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Enforcement

Spain’s instrument of accession to the Convention was deposited with UNIDROIT together with declarations under Articles 52 and 54(2) of the Convention. Other than the classical declaration regarding Gibraltar status under Article 52, the declaration made under Article 54(2) is particular pertinent for enforcement purposes.

According to Article 54(2), “(a) Contracting State shall, at the time of ratification, acceptance, approval of, or accession to the Protocol, declare whether or not any remedy available to the creditor under any provision of this Convention which is not there expressed to require application to the court may be exercised only with leave of the court”. Spain does accordingly declare that all remedies available to the creditor in the Convention may be exercised only with leave of the court. Since the declaration is made at the time of accession to the Convention without ratification of any Protocol, the scope of the declaration has to be further considered.

To solve that asynchronous situation up, all three Protocols[1] provide a rule stating that: “(d)eclarations made under the Convention, including those made under Articles 39, 40, 50, 53, 54, 55,57, 58 and 60 of the Convention, shall be deemed to have also been made under this Protocol unless stated otherwise”. Therefore, the need of leave of the court for the exercise of remedies in case of defaults will be applicable to all further ratified Protocols unless otherwise declared by Spain at the time of ratification, acceptance, accession to, approval of any of the Protocols.

An immediate conclusion that can be reasonably inferred from the aforementioned declaration appears to be that Spain departs from any extra-judicial enforcement of security interests over assets. Even if the categorical statement of the declaration under Article 54(2) does unavoidably implies that, non-judicial enforcement is not nevertheless unfamiliar to Spanish legal system on secured transactions. Contrarily, extra-judicial enforcement proceedings before a Public Notary are contemplated in the legislation regulating non-possessory pledges and mortgages on chattels[2] whose exercise requires no prior agreement between the parties, and, to a certain extent, acknowledged in hire-purchase agreements and leasing contracts too - as well as the effects of Law 5/2015, of July 2, on Voluntary Jurisdiction.[3]

The instrument of ratification of the Protocol has represented the opportunity to clarify the scope of the declaration as further explained below.

A schematic outline of the non-judicial enforcement model in the aforementioned cases may better illustrate its features and its scope. As an example, Article 16 of the Spanish law on Hire Purchase Agreements[4] will be split up in its component parts. Along with the logical affirmation that the creditor is entitled to enforce his/her interest in a declarative proceeding or an executive one before a court in conformity with domestic procedural rules, a special proceeding for hire purchase agreements is provided for. The special enforcement proceeding in case of default can be applied provided that the hire purchase agreement is duly registered in the Registry of Movables according to the official form. In case of default, the creditor is entitled to ask a Public Notary to claim the debtor the fulfilment of his/her obligations.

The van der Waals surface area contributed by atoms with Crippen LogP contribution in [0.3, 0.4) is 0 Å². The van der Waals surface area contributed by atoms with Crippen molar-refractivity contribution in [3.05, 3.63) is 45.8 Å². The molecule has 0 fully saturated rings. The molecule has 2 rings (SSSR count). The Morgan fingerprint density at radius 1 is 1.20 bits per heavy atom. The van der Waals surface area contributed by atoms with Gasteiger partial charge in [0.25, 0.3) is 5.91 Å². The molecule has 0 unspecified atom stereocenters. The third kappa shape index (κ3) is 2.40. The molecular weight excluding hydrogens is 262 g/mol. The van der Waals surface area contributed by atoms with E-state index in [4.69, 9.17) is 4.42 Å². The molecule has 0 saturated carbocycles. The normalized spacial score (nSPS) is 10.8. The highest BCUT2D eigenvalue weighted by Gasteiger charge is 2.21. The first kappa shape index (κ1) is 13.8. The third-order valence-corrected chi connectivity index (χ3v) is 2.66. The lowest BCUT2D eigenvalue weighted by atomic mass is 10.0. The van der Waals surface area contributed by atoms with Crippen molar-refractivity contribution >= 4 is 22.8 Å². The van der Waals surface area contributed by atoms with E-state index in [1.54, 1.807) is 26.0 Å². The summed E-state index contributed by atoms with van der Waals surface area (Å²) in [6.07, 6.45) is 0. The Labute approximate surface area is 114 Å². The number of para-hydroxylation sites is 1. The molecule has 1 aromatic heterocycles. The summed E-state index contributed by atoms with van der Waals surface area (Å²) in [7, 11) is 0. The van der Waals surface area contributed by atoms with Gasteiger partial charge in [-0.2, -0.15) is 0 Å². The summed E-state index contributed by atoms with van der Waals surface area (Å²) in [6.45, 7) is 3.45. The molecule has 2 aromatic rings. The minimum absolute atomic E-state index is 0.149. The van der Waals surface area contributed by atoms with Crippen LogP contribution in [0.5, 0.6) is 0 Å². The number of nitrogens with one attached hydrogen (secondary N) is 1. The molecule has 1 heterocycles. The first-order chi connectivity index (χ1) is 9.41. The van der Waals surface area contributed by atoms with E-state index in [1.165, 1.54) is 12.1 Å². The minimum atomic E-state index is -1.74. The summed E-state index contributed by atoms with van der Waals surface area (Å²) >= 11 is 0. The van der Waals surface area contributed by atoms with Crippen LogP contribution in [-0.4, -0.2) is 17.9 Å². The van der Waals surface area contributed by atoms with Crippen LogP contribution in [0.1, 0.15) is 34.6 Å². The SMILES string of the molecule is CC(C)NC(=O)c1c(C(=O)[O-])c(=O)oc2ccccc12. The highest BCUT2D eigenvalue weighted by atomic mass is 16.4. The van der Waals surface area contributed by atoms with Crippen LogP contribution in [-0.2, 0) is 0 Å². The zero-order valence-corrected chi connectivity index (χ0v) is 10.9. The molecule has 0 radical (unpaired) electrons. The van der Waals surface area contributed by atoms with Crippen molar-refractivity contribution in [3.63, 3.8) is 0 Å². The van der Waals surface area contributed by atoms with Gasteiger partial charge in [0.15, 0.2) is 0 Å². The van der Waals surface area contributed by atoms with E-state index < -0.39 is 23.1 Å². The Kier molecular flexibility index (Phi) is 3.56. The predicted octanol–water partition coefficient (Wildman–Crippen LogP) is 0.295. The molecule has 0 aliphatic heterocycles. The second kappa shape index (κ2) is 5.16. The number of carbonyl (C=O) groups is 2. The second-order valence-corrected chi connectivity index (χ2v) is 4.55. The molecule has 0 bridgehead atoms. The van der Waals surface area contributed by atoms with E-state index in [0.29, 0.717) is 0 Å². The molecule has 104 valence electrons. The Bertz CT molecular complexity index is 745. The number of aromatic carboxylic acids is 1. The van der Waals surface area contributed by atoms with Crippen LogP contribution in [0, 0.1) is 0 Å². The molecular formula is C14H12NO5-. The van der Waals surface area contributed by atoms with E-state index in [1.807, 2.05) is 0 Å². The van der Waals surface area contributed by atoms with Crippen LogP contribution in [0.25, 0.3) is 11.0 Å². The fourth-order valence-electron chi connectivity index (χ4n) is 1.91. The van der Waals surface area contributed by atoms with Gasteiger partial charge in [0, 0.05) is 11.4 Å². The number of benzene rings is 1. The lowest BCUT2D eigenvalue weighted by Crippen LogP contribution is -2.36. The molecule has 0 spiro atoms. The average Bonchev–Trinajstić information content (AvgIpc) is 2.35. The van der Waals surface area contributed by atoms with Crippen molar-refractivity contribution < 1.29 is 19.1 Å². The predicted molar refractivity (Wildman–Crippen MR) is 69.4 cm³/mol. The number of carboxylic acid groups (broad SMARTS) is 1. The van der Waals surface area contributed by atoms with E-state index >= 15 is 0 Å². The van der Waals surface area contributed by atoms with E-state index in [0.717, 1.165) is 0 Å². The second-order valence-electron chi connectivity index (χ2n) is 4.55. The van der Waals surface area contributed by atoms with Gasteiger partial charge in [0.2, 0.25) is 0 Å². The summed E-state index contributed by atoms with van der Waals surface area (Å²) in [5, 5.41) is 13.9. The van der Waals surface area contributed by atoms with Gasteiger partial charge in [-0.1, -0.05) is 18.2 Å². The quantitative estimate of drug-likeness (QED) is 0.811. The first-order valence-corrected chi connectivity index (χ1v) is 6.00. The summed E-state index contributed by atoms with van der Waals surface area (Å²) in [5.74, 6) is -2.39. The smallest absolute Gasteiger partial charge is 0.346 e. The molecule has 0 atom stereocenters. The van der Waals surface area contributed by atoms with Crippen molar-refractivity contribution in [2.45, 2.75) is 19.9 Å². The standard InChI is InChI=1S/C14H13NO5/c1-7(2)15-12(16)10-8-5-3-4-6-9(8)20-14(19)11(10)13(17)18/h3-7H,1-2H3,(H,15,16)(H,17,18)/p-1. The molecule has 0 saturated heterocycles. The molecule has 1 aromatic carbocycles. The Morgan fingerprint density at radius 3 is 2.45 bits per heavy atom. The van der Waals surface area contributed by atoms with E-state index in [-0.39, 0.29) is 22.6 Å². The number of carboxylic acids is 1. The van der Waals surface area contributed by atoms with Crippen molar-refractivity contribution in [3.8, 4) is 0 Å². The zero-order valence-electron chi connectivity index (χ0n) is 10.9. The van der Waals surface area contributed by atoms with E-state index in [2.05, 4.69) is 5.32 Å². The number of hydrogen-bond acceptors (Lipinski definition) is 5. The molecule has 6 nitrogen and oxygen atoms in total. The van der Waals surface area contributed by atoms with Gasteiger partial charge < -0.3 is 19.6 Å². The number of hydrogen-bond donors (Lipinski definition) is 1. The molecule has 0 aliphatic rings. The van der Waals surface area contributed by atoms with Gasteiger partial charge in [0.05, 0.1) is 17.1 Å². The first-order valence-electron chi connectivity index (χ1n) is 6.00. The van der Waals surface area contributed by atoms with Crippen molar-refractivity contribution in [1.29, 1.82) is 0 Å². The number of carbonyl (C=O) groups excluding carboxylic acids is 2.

• - Within the next three working days after being claimed, the debtor can pay the claimed amount or transfer the possession on the object to the creditor or the designated person for that purpose.
  • - If the debtor neither pays nor delivers the object, a court will order to foreclose the object in an executive proceeding. Should the debtor voluntarily convey the possession of the object, two procedural options are possible. Either the object is sold in public auction under the supervision of a Public Notary; or the creditor decide to satisfy the secured obligations by vesting the ownership of the object without public auction according to the tables values and scale of depreciation indexes included in the contract.
  • - If the value of the object is larger than the amount due by the debtor, the creditor will pay to the creditor the excess. Likewise, if the value of the object is not enough to satisfy the due amount, the creditor will conserve his/her rights against the debtor to claim the remaining debt.

  • [1] Article XXXI Aircraft Protocol; Article XXIX(1) Protocol on Matters specific to RailwayRolling stock, Article XLI Protocol on Matters specific to Space Assets.
  • [2] Articles 86-88 and 95-96, Ley sobre Hipoteca Mobiliaria y prenda sin desplazamiento de pos-esion, of 16 December 1954, published in the Official Bulletin, num 352, 18 of December of 1954.
  • [3] Ley 5/2015 de la Jurisdiction Voluntaria, published in BOE num. 158, 3 July 2015.
  • [4] Ley 28/1998, of 13 of July, de venta a Plazos de Bienes Muebles, published in Official Bulletinnum 167, dated on 14 of July of 1998.
 
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